Money and Law - The ultimate debt

The stresses and strains after a loved one dies can lead to confusion about what to do first: make sure you keep this handy eight-point guide safe.

“Death is a debt we all must pay.” In so saying, Euripides was not referring to the financial burdens of life but to the fact that in the end, the price for enjoying life is the final sacrifice that must be borne by each of us. 

Arguably one of the hardest parts of practising as a solicitor is having to help families cope with the stresses and strains that arise when a loved one pays their ultimate debt. Many people trying to administer someone’s estate after they have died can either easily overlook important issues that need to be dealt with, or make mistakes that can be costly to put right. 

That is where the professional adviser can prove to be so useful, but we find that many potential clients are either daunted by the prospect of using solicitors or do not have time.

The eight most important things to think about when someone dies are:

Find out if the person left a will – there may be funeral instructions in the will itself or in other papers kept with the will. It will also tell you who is responsible for administering the estate and who is to get what.Contact a funeral director to start making the funeral arrangements and make an appointment with the local Registrar of Births, Deaths & Marriages to register the death.Get together details of all the person’s financial and property affairs that need to be sorted out. Contact those institutions with a copy of the death certificate and obtain values at the date of death for probate purposes.Assets abroad (holiday home, a bank account in Spain) can be a problem for an executor in this country. Investment accounts in the Channel Islands or the Isle of Man are also outside the UK for probate purposesInheritance Tax is an obvious difficulty that can arise. Working out whether tax is payable can be complex and if it is, very often tax has to be raised before a Grant of Probate is obtained.Grants of Probate can be a challenge to get. Not all estates need a Grant; it all depends on what is in the estate and every case is different. The Grant lets everyone know who is responsible for winding up the estate and allows the executors to realise assets and sell property.Family arguments abound and it is not always easy to bring objectivity to solving what can be emotive problems. The key is good communication; without it, solutions rarely arise.Accounts – executors must prepare and keep accounts of all financial transactions they carry out on behalf of the estate. They must never mix estate monies with their own personal monies and must be able to produce a set of balanced accounts to the residuary beneficiaries at the end of the administration.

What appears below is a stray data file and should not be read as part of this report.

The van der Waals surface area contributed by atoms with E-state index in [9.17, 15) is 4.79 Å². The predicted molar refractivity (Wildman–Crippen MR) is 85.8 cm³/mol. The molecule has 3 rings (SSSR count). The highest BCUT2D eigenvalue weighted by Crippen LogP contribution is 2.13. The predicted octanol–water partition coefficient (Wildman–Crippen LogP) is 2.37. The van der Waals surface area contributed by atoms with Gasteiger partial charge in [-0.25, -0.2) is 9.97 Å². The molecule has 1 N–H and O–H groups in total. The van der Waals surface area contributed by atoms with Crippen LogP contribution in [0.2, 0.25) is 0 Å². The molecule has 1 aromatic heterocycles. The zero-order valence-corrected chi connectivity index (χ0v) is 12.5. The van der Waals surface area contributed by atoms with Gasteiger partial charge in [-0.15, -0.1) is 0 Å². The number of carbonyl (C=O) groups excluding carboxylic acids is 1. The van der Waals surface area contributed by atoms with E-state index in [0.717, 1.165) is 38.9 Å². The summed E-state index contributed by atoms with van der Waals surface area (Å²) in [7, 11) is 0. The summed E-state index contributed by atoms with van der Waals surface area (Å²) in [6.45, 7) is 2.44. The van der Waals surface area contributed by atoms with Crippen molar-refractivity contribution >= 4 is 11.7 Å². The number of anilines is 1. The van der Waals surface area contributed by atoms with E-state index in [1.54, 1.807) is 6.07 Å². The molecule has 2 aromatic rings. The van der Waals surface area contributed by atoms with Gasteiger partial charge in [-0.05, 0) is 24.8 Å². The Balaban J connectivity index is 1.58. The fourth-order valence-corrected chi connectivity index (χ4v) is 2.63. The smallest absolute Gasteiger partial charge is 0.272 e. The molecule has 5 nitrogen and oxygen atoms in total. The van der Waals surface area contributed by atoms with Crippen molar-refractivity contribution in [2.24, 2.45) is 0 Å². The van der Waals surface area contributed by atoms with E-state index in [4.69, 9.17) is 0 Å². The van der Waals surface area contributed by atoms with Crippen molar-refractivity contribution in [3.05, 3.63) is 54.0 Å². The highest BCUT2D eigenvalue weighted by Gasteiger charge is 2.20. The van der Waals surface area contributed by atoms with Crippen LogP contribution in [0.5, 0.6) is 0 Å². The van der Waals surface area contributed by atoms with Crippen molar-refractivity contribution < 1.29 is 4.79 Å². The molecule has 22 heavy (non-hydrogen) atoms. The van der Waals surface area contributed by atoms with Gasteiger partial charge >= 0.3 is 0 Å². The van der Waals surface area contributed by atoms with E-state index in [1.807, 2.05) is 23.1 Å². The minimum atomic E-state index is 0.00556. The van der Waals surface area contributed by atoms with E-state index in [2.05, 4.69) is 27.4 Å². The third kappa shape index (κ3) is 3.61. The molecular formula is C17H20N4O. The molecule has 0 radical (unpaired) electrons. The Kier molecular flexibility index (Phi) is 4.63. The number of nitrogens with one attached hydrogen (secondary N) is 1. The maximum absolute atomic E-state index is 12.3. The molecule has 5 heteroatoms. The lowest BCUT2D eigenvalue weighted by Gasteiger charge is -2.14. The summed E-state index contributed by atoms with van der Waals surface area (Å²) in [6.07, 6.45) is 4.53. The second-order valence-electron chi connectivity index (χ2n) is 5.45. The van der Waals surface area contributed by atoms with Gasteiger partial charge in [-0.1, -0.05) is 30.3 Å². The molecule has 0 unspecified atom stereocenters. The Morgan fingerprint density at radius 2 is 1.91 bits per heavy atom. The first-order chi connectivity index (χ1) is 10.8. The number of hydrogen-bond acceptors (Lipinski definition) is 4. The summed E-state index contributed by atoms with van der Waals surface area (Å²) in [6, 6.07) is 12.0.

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Stephen Beck is a partner of Whitehead Monckton and head of, the firm’s complete online estate administration service. He specialises in most aspects of wealth management and advises on the drawing up of wills, administering estates and trusts, lasting powers of attorney and receiverships.

For further information 01622 698000 or 01580 765722.